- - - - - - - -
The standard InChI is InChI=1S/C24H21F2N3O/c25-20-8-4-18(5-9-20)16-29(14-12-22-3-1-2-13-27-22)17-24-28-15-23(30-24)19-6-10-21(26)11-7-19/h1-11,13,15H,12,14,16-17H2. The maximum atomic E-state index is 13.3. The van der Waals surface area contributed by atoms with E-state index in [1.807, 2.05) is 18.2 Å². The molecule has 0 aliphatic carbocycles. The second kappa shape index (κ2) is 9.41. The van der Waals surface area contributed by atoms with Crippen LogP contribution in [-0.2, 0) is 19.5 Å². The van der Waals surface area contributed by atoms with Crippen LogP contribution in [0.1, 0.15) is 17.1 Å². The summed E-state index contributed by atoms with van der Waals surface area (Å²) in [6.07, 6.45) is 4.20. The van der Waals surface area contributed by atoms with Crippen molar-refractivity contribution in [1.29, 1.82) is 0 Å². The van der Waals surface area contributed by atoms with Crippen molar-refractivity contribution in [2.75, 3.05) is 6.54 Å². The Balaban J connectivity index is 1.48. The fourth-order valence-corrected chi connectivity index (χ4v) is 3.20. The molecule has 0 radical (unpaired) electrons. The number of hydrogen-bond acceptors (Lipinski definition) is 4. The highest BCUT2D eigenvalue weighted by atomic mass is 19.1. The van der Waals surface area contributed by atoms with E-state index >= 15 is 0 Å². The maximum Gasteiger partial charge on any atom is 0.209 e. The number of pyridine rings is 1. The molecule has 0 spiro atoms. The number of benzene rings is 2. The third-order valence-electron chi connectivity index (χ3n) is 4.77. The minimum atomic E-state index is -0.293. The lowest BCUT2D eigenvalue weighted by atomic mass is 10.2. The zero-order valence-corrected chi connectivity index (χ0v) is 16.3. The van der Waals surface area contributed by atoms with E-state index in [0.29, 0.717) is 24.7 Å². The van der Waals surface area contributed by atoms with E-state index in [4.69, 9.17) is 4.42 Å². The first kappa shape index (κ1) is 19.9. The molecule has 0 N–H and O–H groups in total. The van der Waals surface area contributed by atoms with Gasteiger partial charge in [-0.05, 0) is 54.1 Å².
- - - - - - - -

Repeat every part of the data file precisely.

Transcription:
The standard InChI is InChI=1S/C24H21F2N3O/c25-20-8-4-18(5-9-20)16-29(14-12-22-3-1-2-13-27-22)17-24-28-15-23(30-24)19-6-10-21(26)11-7-19/h1-11,13,15H,12,14,16-17H2. The maximum atomic E-state index is 13.3. The van der Waals surface area contributed by atoms with E-state index in [1.807, 2.05) is 18.2 Å². The molecule has 0 aliphatic carbocycles. The second kappa shape index (κ2) is 9.41. The van der Waals surface area contributed by atoms with Crippen LogP contribution in [-0.2, 0) is 19.5 Å². The van der Waals surface area contributed by atoms with Crippen LogP contribution in [0.1, 0.15) is 17.1 Å². The summed E-state index contributed by atoms with van der Waals surface area (Å²) in [6.07, 6.45) is 4.20. The van der Waals surface area contributed by atoms with Crippen molar-refractivity contribution in [1.29, 1.82) is 0 Å². The van der Waals surface area contributed by atoms with Crippen molar-refractivity contribution in [2.75, 3.05) is 6.54 Å². The Balaban J connectivity index is 1.48. The fourth-order valence-corrected chi connectivity index (χ4v) is 3.20. The molecule has 0 radical (unpaired) electrons. The number of hydrogen-bond acceptors (Lipinski definition) is 4. The highest BCUT2D eigenvalue weighted by atomic mass is 19.1. The van der Waals surface area contributed by atoms with E-state index >= 15 is 0 Å². The maximum Gasteiger partial charge on any atom is 0.209 e. The number of pyridine rings is 1. The molecule has 0 spiro atoms. The number of benzene rings is 2. The third-order valence-electron chi connectivity index (χ3n) is 4.77. The minimum atomic E-state index is -0.293. The lowest BCUT2D eigenvalue weighted by atomic mass is 10.2. The zero-order valence-corrected chi connectivity index (χ0v) is 16.3. The van der Waals surface area contributed by atoms with E-state index in [0.29, 0.717) is 24.7 Å². The van der Waals surface area contributed by atoms with E-state index in [4.69, 9.17) is 4.42 Å². The first kappa shape index (κ1) is 19.9. The molecule has 0 N–H and O–H groups in total. The van der Waals surface area contributed by atoms with Gasteiger partial charge in [-0.05, 0) is 54.1 Å².